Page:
Size dependence of yield strength simulated by a dislocation-density function dynamics approach

P.S.S. Leung, H.S. Leung, B. Cheng, and A.H.W. Ngan, Modelling Simul. Mater. Sci. Eng. 23, 035001 (2015).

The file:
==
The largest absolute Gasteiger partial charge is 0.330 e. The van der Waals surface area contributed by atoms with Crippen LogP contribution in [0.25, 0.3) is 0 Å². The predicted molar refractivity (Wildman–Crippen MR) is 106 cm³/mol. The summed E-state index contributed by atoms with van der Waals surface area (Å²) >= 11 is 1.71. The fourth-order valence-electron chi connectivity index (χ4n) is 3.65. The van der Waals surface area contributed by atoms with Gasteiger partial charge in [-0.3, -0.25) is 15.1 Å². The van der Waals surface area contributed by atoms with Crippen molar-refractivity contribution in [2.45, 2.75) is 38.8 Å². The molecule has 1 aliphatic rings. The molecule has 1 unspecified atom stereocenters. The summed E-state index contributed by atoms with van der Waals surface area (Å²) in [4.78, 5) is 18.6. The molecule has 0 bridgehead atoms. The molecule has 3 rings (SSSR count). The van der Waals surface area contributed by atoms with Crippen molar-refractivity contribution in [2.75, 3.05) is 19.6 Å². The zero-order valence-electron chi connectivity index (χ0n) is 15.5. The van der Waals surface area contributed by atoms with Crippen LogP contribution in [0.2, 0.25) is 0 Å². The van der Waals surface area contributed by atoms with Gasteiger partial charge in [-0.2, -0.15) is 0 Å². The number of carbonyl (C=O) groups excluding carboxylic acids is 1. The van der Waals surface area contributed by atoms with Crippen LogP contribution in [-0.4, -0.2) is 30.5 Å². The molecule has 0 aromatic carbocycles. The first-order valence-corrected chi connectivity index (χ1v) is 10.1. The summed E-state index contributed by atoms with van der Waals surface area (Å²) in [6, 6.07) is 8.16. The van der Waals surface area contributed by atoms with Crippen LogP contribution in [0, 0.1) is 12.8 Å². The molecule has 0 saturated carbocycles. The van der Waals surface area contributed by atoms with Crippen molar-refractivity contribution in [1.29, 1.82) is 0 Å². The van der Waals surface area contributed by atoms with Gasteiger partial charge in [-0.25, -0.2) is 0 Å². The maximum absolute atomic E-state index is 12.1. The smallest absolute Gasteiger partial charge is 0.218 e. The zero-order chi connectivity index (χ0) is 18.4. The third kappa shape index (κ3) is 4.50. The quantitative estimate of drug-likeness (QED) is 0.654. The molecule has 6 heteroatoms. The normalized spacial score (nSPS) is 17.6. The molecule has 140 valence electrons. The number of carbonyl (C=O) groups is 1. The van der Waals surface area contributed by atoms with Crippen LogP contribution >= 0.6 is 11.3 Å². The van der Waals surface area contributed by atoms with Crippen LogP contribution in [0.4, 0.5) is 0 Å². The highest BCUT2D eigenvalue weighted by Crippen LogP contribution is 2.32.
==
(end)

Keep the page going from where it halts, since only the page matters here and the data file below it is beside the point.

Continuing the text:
The size dependence of the strength of nano- and micron-sized crystals is studied using a new simulation approach in which the dynamics of the density functions of dislocations are modeled. Since any quantity of dislocations can be represented by a density, this approach can handle large systems containing large quantities of dislocations, which may handicap discrete dislocation dynamics schemes due to the excessive computation time involved. For this reason, pillar sizes spanning a large range, from the sub-micron to micron regimes, can be simulated. The simulation results reveal the power-law relationship between strength and specimen size up to a certain size, beyond which the strength varies much more slowly with size. For specimens smaller than ∼ 4000b, their strength is found to be controlled by the dislocation depletion condition, in which the total dislocation density remains almost constant throughout the loading process. In specimens larger than ∼ 4000b, the initial dislocation distribution is of critical importance since the presence of dislocation entanglements is found to obstruct deformation in the neighboring regions within a distance of ∼ 2000b. This length scale suggests that the effects of dense dislocation clusters are greater in intermediate-sized specimens (e.g. 4000b and 8000b) than in larger specimens (e.g. 16 000b), according to the weakest-link concept.


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